The Burns Archive is a collection of over 700,000 historical photographs that document disturbing subject matter: obsolete medical practices and experiments, death, disease, disasters, crime, revolutions, riots and war. Newsweek posted a select gallery this past October, as well as a video interview and walk-through with curator and collector Dr. Stanley B. Burns, a New York opthalmologist. (Via) (Content at links may be disturbing to some.) [more inside]
Donnie Moore was the California Angels' relief ace in 1986. After he gave up a home run that began the Angels' collapse in the ALCS, Moore's life and psyche steadily deteriorated, until he committed suicide in 1989. Steve Hofstetter wrote about Moore and the divergent paths taken by other athletes in similar situations.
Saddam's Confessions - Given Saddam Hussein's central place in the American Consciousness over the last couple decades and particularly in recent years, I found 60 minutes' interview with FBI interrogator George Piro pretty fascinating.
"A paper around her neck said she was Ida, but Ida said nothing at all." So tells the story of the saddest, unluckiest girl that ever lived. [more inside]
Prisoners of their Bureaus--the Besieged Press of Baghdad What it's like to be a journalist in Iraq now--and especially relevant given the current attacks on the media for not reporting all the good that's happening in Iraq-- ... an ever-widening gulf between official language and the reality of the actual situation in Baghdad. While official language is relentlessly upbeat, the already nightmarish reality has been getting worse with each passing day. ... the insurgent attacks on the US forces and Iraqi government and the sectarian fighting between Sunnis and Shiites have become destructive beyond what most journalists have been able to convey ... (NY Review of Books)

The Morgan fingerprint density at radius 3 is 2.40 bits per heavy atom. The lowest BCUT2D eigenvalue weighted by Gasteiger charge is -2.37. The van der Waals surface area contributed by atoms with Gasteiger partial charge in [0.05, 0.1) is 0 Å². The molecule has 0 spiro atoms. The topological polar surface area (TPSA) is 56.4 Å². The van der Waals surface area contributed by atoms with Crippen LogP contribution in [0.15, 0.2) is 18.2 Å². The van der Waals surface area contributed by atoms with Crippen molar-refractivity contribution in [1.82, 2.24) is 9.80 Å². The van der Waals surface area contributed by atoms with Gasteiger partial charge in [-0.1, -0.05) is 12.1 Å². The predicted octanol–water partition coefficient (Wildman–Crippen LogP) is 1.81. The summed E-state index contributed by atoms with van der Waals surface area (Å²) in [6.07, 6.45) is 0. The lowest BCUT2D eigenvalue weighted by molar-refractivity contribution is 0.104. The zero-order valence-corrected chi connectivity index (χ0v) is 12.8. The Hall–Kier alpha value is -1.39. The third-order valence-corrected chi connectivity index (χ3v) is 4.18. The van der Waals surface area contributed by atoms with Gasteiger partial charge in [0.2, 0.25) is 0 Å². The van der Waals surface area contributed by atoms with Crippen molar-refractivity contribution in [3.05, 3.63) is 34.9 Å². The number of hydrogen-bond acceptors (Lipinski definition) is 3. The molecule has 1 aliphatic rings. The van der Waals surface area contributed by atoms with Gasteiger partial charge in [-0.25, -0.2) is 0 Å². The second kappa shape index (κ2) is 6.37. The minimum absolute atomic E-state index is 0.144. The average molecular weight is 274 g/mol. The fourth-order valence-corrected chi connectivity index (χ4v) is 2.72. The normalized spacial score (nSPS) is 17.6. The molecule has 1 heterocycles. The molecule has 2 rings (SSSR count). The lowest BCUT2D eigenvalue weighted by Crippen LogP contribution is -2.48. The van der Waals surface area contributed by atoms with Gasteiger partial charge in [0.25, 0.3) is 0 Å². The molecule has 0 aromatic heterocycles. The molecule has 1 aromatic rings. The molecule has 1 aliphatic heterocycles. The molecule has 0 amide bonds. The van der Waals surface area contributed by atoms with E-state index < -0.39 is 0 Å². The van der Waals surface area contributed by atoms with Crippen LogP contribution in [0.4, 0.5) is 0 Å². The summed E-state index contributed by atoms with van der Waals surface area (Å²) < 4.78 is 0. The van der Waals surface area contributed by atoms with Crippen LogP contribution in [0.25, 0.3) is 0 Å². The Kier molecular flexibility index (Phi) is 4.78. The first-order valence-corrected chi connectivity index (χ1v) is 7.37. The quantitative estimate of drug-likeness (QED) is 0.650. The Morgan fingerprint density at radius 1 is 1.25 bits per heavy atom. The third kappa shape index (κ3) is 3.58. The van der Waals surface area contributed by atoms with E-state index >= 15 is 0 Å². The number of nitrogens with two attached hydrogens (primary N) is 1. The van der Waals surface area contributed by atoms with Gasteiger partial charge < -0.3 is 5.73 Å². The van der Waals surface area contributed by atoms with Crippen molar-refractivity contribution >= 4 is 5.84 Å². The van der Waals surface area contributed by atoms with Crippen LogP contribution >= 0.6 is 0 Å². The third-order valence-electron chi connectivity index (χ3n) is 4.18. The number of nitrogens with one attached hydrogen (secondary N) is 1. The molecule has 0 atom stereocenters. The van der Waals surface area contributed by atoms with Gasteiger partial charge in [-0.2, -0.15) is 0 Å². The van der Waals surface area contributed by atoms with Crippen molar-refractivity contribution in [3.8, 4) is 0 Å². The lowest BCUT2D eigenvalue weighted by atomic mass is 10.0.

Kerry Packer died last night in his home at the age of 68. Love him or hate him, he certainly had a huge impact on Australian media.
17 Minutes is a performance and video blog project by new media artist Chris Barr. It's about suicide. [MI]
Pioneering instrumental-rock guitarist Link Wray - one of the original rockabilly artists, credited with having invented the "power chord", which has become the basis for modern rock and alternative music - died this week at the age of 76. You'd probably know him from his song 'Rumble', used on the 'Pulp Fiction' soundtrack. The English-speaking media hasn't picked up on the story yet, but various blogs, the Spanish and Danish press - translation here - and various music messageboards were all over the story 24 hours ago.